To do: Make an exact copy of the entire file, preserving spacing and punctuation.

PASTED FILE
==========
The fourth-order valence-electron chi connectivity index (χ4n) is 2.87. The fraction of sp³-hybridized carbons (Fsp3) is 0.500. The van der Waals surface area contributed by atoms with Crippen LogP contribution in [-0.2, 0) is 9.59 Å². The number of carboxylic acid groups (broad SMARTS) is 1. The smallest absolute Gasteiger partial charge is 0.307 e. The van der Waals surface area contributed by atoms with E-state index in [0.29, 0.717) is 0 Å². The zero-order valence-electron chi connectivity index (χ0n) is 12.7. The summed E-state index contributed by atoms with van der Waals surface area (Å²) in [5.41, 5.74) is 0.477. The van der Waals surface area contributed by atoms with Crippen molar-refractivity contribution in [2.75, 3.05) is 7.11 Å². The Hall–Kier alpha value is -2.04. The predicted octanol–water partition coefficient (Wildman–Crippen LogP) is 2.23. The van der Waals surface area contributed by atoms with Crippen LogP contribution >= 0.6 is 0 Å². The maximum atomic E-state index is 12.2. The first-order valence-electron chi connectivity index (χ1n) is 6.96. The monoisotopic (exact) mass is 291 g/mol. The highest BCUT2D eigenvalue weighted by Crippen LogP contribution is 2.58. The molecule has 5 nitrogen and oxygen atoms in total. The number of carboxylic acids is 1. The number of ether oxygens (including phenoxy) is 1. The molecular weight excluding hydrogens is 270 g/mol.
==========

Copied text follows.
The fourth-order valence-electron chi connectivity index (χ4n) is 2.87. The fraction of sp³-hybridized carbons (Fsp3) is 0.500. The van der Waals surface area contributed by atoms with Crippen LogP contribution in [-0.2, 0) is 9.59 Å². The number of carboxylic acid groups (broad SMARTS) is 1. The smallest absolute Gasteiger partial charge is 0.307 e. The van der Waals surface area contributed by atoms with E-state index in [0.29, 0.717) is 0 Å². The zero-order valence-electron chi connectivity index (χ0n) is 12.7. The summed E-state index contributed by atoms with van der Waals surface area (Å²) in [5.41, 5.74) is 0.477. The van der Waals surface area contributed by atoms with Crippen molar-refractivity contribution in [2.75, 3.05) is 7.11 Å². The Hall–Kier alpha value is -2.04. The predicted octanol–water partition coefficient (Wildman–Crippen LogP) is 2.23. The van der Waals surface area contributed by atoms with Crippen LogP contribution >= 0.6 is 0 Å². The maximum atomic E-state index is 12.2. The first-order valence-electron chi connectivity index (χ1n) is 6.96. The monoisotopic (exact) mass is 291 g/mol. The highest BCUT2D eigenvalue weighted by Crippen LogP contribution is 2.58. The molecule has 5 nitrogen and oxygen atoms in total. The number of carboxylic acids is 1. The number of ether oxygens (including phenoxy) is 1. The molecular weight excluding hydrogens is 270 g/mol.